Report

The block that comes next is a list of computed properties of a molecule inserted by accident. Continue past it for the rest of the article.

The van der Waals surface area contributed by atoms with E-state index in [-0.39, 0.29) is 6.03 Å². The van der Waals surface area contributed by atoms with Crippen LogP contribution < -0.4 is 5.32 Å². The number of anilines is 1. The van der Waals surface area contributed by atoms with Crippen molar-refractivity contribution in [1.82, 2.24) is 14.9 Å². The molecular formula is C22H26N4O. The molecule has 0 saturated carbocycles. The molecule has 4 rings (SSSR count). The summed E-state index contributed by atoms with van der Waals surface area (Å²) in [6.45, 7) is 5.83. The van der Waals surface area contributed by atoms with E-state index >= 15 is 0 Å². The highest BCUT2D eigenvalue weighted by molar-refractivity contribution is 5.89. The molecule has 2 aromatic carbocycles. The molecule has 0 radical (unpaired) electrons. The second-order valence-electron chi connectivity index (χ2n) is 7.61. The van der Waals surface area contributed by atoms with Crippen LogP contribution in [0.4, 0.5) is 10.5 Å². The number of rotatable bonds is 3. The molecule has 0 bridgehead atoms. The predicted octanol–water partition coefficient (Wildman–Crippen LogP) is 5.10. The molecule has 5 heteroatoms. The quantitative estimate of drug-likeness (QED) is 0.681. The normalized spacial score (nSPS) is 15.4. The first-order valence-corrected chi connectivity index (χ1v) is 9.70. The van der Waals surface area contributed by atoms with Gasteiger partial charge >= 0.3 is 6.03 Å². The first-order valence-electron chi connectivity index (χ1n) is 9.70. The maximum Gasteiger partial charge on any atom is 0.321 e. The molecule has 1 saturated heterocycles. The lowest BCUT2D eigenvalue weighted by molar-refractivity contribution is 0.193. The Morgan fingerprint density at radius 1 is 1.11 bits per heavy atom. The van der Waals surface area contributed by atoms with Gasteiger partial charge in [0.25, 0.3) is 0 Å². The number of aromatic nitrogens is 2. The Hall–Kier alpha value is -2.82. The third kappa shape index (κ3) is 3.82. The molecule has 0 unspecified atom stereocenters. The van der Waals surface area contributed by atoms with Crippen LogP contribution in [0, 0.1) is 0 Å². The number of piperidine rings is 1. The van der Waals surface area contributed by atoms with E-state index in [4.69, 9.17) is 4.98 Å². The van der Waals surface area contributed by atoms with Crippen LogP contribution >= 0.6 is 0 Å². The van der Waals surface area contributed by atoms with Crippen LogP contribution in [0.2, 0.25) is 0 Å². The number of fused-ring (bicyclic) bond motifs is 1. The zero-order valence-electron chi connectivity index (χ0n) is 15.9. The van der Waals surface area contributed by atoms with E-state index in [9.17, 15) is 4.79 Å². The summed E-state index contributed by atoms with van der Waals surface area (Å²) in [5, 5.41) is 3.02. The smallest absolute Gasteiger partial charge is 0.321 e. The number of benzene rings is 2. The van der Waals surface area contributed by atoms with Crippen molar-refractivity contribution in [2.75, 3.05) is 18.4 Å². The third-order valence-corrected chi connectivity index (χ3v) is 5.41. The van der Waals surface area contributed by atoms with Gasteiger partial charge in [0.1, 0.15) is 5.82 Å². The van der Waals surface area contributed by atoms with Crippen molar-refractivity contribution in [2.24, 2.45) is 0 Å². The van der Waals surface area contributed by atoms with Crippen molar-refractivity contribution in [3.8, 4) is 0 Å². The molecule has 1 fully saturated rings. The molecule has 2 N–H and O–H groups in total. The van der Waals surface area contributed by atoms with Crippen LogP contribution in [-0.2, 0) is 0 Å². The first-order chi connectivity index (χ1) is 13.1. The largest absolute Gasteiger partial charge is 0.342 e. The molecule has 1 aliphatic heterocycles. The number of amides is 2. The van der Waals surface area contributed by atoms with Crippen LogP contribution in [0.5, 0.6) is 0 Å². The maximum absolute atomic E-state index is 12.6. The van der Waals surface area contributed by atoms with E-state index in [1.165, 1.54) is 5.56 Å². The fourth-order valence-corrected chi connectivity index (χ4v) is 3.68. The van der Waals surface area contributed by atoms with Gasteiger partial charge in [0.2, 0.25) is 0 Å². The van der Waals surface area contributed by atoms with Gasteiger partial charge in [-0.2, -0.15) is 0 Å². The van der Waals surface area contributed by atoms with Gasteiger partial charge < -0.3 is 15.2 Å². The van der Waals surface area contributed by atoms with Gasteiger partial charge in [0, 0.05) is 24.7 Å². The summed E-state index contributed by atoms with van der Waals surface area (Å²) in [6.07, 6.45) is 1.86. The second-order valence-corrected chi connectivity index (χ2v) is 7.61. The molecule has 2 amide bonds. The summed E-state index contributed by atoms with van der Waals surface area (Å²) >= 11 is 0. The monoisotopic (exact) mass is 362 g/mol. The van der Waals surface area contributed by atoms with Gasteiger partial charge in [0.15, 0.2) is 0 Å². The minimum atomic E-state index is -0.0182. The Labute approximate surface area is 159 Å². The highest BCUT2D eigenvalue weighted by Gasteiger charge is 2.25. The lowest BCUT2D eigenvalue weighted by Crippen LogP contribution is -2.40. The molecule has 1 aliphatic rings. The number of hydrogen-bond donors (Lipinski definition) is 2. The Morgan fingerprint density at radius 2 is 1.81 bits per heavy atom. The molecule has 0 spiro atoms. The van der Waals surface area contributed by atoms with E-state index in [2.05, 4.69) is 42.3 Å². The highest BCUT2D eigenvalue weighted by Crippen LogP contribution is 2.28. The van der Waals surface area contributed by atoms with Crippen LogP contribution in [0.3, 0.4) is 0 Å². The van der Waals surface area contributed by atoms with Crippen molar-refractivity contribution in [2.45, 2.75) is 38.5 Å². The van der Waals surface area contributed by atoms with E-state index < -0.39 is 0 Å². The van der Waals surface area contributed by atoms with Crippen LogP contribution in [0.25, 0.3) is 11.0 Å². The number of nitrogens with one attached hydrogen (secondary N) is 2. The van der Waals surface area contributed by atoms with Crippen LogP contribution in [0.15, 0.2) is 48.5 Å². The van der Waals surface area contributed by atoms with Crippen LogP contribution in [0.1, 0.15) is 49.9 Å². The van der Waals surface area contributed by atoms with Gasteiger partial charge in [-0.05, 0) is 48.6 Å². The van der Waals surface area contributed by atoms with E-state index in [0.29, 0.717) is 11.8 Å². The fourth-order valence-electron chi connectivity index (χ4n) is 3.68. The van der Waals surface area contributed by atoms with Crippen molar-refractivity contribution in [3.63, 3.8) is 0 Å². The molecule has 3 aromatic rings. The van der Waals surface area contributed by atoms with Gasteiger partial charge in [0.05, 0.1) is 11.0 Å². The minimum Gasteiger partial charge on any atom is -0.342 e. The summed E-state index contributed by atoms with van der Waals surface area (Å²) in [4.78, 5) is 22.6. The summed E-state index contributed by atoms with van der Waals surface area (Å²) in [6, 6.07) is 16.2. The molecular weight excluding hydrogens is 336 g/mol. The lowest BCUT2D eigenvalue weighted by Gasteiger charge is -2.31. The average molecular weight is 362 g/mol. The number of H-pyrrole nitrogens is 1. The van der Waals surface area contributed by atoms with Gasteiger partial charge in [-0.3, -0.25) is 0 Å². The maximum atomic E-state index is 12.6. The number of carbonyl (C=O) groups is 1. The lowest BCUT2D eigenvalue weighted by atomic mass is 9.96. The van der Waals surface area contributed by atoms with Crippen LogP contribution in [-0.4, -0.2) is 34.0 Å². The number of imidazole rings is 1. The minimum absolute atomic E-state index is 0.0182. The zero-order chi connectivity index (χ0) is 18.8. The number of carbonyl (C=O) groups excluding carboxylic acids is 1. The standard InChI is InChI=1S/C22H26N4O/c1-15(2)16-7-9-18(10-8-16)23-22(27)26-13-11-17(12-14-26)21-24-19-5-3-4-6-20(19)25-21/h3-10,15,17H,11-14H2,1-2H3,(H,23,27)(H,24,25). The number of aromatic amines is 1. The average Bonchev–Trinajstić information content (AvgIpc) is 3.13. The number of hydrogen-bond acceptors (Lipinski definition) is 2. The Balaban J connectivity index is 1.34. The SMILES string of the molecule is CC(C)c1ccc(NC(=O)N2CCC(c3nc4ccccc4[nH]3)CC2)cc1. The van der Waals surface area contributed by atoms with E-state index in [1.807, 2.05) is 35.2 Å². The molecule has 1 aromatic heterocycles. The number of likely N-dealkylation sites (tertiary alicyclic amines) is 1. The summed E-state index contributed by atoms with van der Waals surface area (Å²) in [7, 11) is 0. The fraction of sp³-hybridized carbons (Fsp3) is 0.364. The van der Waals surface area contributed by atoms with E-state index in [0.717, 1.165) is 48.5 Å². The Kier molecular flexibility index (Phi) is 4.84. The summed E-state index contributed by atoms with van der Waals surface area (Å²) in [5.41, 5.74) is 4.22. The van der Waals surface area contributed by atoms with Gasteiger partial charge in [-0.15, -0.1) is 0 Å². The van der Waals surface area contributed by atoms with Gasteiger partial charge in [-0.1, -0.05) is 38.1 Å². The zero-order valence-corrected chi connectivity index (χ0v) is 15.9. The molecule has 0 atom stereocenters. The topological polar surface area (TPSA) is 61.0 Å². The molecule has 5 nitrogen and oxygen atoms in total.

790-133 Recognizing People, Objects, & Actions Tamara Berg Object Recognition – BoF models 1 Topic Presentations • Hopefully you have met your topic presentations group members? • Group 1 – see me to run through slides this week or Monday at the latest (I’m traveling Thurs/Friday). Send me links to 2-3 papers for the class to read. • Sign up for class google group (790-133). To find the group go to groups.google.com and search for 790-133 (sorted by date). Use this to post/answer questions related to the class. 2 Bag-of-features models Object Bag of ‘features’ 3 source: Svetlana Lazebnik Exchangeability • De Finetti Theorem of exchangeability (bag of words theorem): the joint probability distribution underlying the data is invariant to permutation. p(x1, x 2 ,..., x N ) = ò æ N ö p(q )çÕ p(x i | q )÷dq è i=1 ø 4 Origin 2: Bag-of-words models • Orderless document representation: frequencies of words from a dictionary Salton & McGill (1983) US Presidential Speeches Tag Cloud http://chir.ag/phernalia/preztags/ 5 source: Svetlana Lazebnik Bag of words for text Represent documents as a “bags of words” 6 Example • Doc1 = “the quick brown fox jumped” • Doc2 = “brown quick jumped fox the” Would a bag of words model represent these two documents differently? 7 Bag of words for images Represent images as a “bag of features” 8 Bag of features: outline 1. Extract features 9 source: Svetlana Lazebnik Bag of features: outline 1. Extract features 2. Learn “visual vocabulary” 10 source: Svetlana Lazebnik Bag of features: outline 1. Extract features 2. Learn “visual vocabulary” 3. Represent images by frequencies of “visual words” 11 source: Svetlana Lazebnik 2. Learning the visual vocabulary … Clustering 12 Slide credit: Josef Sivic 2. Learning the visual vocabulary Visual vocabulary … Clustering 13 Slide credit: Josef Sivic K-means clustering (reminder) • Want to minimize sum of squared Euclidean distances between points xi and their nearest cluster centers mk D(X ,M ) ( xi m k ) 2 cluster k point i in cluster k Algorithm: • Randomly initialize K cluster centers • Iterate until convergence: • Assign each data point to the nearest center • Recompute each cluster center as the mean of all points assigned to it 14 source: Svetlana Lazebnik Example visual vocabulary 15 Fei-Fei et al. 2005 Image Representation • For a query image Extract features Visual vocabulary x x x x x Associate each feature with the nearest cluster center (visual word) x x x x x Accumulate visual word frequencies over the image frequency 3. Image representation ….. codewords 17 source: Svetlana Lazebnik frequency 4. Image classification CAR ….. codewords Given the bag-of-features representations of images from different classes, how do we learn a model for distinguishing them? 18 source: Svetlana Lazebnik Image Categorization What is this? Choose from many categories helicopter Image Categorization SVM/NB Csurka et al (Caltech 4/7) What is this? Choose from many categories Nearest Neighbor Berg et al (Caltech 101) Kernel + SVM Grauman et al (Caltech 101) Multiple Kernel Learning + SVMs Varma et al (Caltech 101) … Visual Categorization with Bags of Keypoints Gabriella Csurka, Christopher R. Dance, Lixin Fan, Jutta Willamowski, Cédric Bray 21 Data • Images in 7 classes: faces, buildings, trees, cars, phones, bikes, books • Caltech 4 dataset: faces, airplanes, cars (rear and side), motorbikes, background 22 Method Steps: – Detect and describe image patches. – Assign patch descriptors to a set of predetermined clusters (a visual vocabulary). – Construct a bag of keypoints, which counts the number of patches assigned to each cluster. – Apply a classifier (SVM or Naïve Bayes), treating the bag of keypoints as the feature vector – Determine which category or categories to assign to the image. 23 Bag-of-Keypoints Approach Interesting Point Detection Key Patch Extraction Feature Descriptors Bag of Keypoints Multi-class Classifier 0 .1 0 .5 . . . 1 .5 Slide credit: Yun-hsueh Liu 24 SIFT Descriptors Interesting Point Detection Key Patch Extraction Feature Descriptors Bag of Keypoints Multi-class Classifier 0 .1 0 .5 . . . 1 .5 Slide credit: Yun-hsueh Liu 25 Bag of Keypoints (1) Interesting Point Detection Key Patch Extraction Feature Descriptors Bag of Keypoints Multi-class Classifier • Construction of a vocabulary – Kmeans clustering find “centroids” (on all the descriptors we find from all the training images) – Define a “vocabulary” as a set of “centroids”, where every centroid represents a “word”. Slide credit: Yun-hsueh Liu 26 Bag of Keypoints (2) Interesting Point Detection Key Patch Extraction Feature Descriptors Bag of Keypoints Multi-class Classifier • Histogram – Counts the number of occurrences of different visual words in each image Slide credit: Yun-hsueh Liu 27 Multi-class Classifier Interesting Point Detection Key Patch Extraction Feature Descriptors Bag of Keypoints Multi-class Classifier • In this paper, classification is based on conventional machine learning approaches – Support Vector Machine (SVM) – Naïve Bayes Slide credit: Yun-hsueh Liu 28 SVM 29 Reminder: Linear SVM x2 Margin g (x) w x b T x+ x+ m inim ize 1 w 2 2 s.t. x- yi ( w x i b ) 1 T Support Vectors x1 Slide 30 of 113 Slide credit: Jinwei Gu Nonlinear SVMs: The Kernel Trick With this mapping, our discriminant function becomes: g (x) w (x) b T i ( x i ) ( x ) b T iSV No need to know this mapping explicitly, because we only use the dot product of feature vectors in both the training and test. A kernel function is defined as a function that corresponds to a dot product of two feature vectors in some expanded feature space: K (xi , x j ) (xi ) (x j ) T 31 Slide credit: Jinwei Gu Nonlinear SVMs: The Kernel Trick Examples of commonly-used kernel functions: K (xi , x j ) xi x j T Linear kernel: Polynomial kernel: Gaussian (Radial-Basis Function (RBF) ) kernel: K ( x i , x j ) (1 x i x j ) K ( x i , x j ) exp( T xi x j 2 2 p 2 ) Sigmoid: K ( x i , x j ) tan h ( 0 x i x j 1 ) T 32 Slide credit: Jinwei Gu SVM for image classification • Train k binary 1-vs-all SVMs (one per class) • For a test instance, evaluate with each classifier • Assign the instance to the class with the largest SVM output 34 Naïve Bayes 35 Naïve Bayes Model C C – Class F - Features F1 F2 Fn P(C,F1,F2,...Fn ) = P(C)Õ P(Fi | C) i We only specify (parameters): P(C) prior over class labels P(Fi | C) how each feature depends on the class 36 Example: 37 Slide from Dan Klein 38 Slide from Dan Klein 39 Slide from Dan Klein Percentage of documents in training set labeled as spam/ham 40 Slide from Dan Klein In the documents labeled as spam, occurrence percentage of each word (e.g. # times “the” occurred/# total words). 41 Slide from Dan Klein In the documents labeled as ham, occurrence percentage of each word (e.g. # times “the” occurred/# total words). 42 Slide from Dan Klein Classification The class that maximizes: P(C,W1,...W n ) = P(C)Õ P(W i | C) i = argmax P(c)Õ P(W i | c) c ÎC i 43 Classification • In practice 44 Classification • In practice – Multiplying lots of small probabilities can result in floating point underflow 45 Classification • In practice – Multiplying lots of small probabilities can result in floating point underflow – Since log(xy) = log(x) + log(y), we can sum log probabilities instead of multiplying probabilities. 46 Classification • In practice – Multiplying lots of small probabilities can result in floating point underflow – Since log(xy) = log(x) + log(y), we can sum log probabilities instead of multiplying probabilities. – Since log is a monotonic function, the class with the highest score does not change. 47 Classification • In practice – Multiplying lots of small probabilities can result in floating point underflow – Since log(xy) = log(x) + log(y), we can sum log probabilities instead of multiplying probabilities. – Since log is a monotonic function, the class with the highest score does not change. – So, what we usually compute in practice is: c map é ù = arg max log P(c)+å log P(Wi |c) êë úû i c ÎC 48 Naïve Bayes on images 49 Naïve Bayes C C – Class F - Features F1 F2 Fn P(C,F1,F2,...Fn ) = P(C)Õ P(Fi | C) i We only specify (parameters): P(C) prior over class labels P(Fi | C) how each feature depends on the class 50 Naive Bayes Parameters Problem: Categorize images as one of k object classes using Naïve Bayes classifier: – Classes: object categories (face, car, bicycle, etc) – Features – Images represented as a histogram of visual words. Fi are visual words. P(C) treated as uniform. P(Fi | C) learned from training data – images labeled with category. Probability of a visual word given an image category. 51 Multi-class classifier – Naïve Bayes (1) • Let V = {vi}, i = 1,…,N, be a visual vocabulary, in which each vi represents a visual word (cluster centers) from the feature space. • A set of labeled images I = {Ii } . • Denote Cj to represent our Classes, where j = 1,..,M • N(t,i) = number of times vi occurs in image Ii • Compute P(Cj|Ii): Slide credit: Yun-hsueh Liu 52 Multi-class Classifier – Naïve Bayes (2) • Goal - Find maximum probability class Cj: • In order to avoid zero probability, use Laplace smoothing: Slide credit: Yun-hsueh Liu 53 Results Results 55 Results 56 Results Results on Dataset 2 57 Results 58 Results 59 Results 60 Thoughts? • Pros? • Cons? Related BoF models pLSA, LDA, … 62 pLSA document topic word 63 pLSA 64 pLSA on images 67 Discovering objects and their location in images Josef Sivic, Bryan C. Russell, Alexei A. Efros, Andrew Zisserman, William T. Freeman Documents – Images Words – visual words (vector quantized SIFT descriptors) Topics – object categories Images are modeled as a mixture of topics (objects). 68 Goals They investigate three areas: – (i) topic discovery, where categories are discovered by pLSA clustering on all available images. – (ii) classification of unseen images, where topics corresponding to object categories are learnt on one set of images, and then used to determine the object categories present in another set. – (iii) object detection, where you want to determine the location and approximate segmentation of object(s) in each image. 69 (i) Topic Discovery Most likely words for 4 learnt topics (face, motorbike, airplane, car) 70 (ii) Image Classification Confusion table for unseen test images against pLSA trained on images containing four object categories, but no background images. 71 (ii) Image Classification Confusion table for unseen test images against pLSA trained on images containing four object categories, and background images. Performance is not quite as good. 72 (iii) Topic Segmentation P(zk | wi ,d j ) > 0.8 73 (iii) Topic Segmentation 74 (iii) Topic Segmentation 75